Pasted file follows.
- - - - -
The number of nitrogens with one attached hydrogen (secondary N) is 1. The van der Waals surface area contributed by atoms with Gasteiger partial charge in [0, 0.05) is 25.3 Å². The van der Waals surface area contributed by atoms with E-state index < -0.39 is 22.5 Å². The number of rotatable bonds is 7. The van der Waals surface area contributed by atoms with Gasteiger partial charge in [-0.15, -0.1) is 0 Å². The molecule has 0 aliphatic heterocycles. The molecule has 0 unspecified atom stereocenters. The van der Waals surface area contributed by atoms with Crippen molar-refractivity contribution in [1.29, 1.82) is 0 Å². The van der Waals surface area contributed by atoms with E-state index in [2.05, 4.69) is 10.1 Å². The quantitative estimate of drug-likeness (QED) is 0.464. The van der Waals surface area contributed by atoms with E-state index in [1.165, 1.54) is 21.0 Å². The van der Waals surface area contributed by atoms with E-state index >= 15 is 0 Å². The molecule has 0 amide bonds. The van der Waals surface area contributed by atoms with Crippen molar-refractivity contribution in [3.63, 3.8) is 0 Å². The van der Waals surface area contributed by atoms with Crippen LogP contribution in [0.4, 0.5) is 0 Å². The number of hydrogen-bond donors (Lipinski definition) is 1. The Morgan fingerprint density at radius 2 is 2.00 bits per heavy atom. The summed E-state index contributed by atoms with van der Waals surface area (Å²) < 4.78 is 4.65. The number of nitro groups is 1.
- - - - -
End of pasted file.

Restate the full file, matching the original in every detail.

The number of nitrogens with one attached hydrogen (secondary N) is 1. The van der Waals surface area contributed by atoms with Gasteiger partial charge in [0, 0.05) is 25.3 Å². The van der Waals surface area contributed by atoms with E-state index < -0.39 is 22.5 Å². The number of rotatable bonds is 7. The van der Waals surface area contributed by atoms with Gasteiger partial charge in [-0.15, -0.1) is 0 Å². The molecule has 0 aliphatic heterocycles. The molecule has 0 unspecified atom stereocenters. The van der Waals surface area contributed by atoms with Crippen molar-refractivity contribution in [1.29, 1.82) is 0 Å². The van der Waals surface area contributed by atoms with E-state index in [2.05, 4.69) is 10.1 Å². The quantitative estimate of drug-likeness (QED) is 0.464. The van der Waals surface area contributed by atoms with E-state index in [1.165, 1.54) is 21.0 Å². The van der Waals surface area contributed by atoms with E-state index >= 15 is 0 Å². The molecule has 0 amide bonds. The van der Waals surface area contributed by atoms with Crippen molar-refractivity contribution in [3.63, 3.8) is 0 Å². The van der Waals surface area contributed by atoms with Crippen LogP contribution in [0.4, 0.5) is 0 Å². The number of hydrogen-bond donors (Lipinski definition) is 1. The Morgan fingerprint density at radius 2 is 2.00 bits per heavy atom. The summed E-state index contributed by atoms with van der Waals surface area (Å²) < 4.78 is 4.65. The number of nitro groups is 1.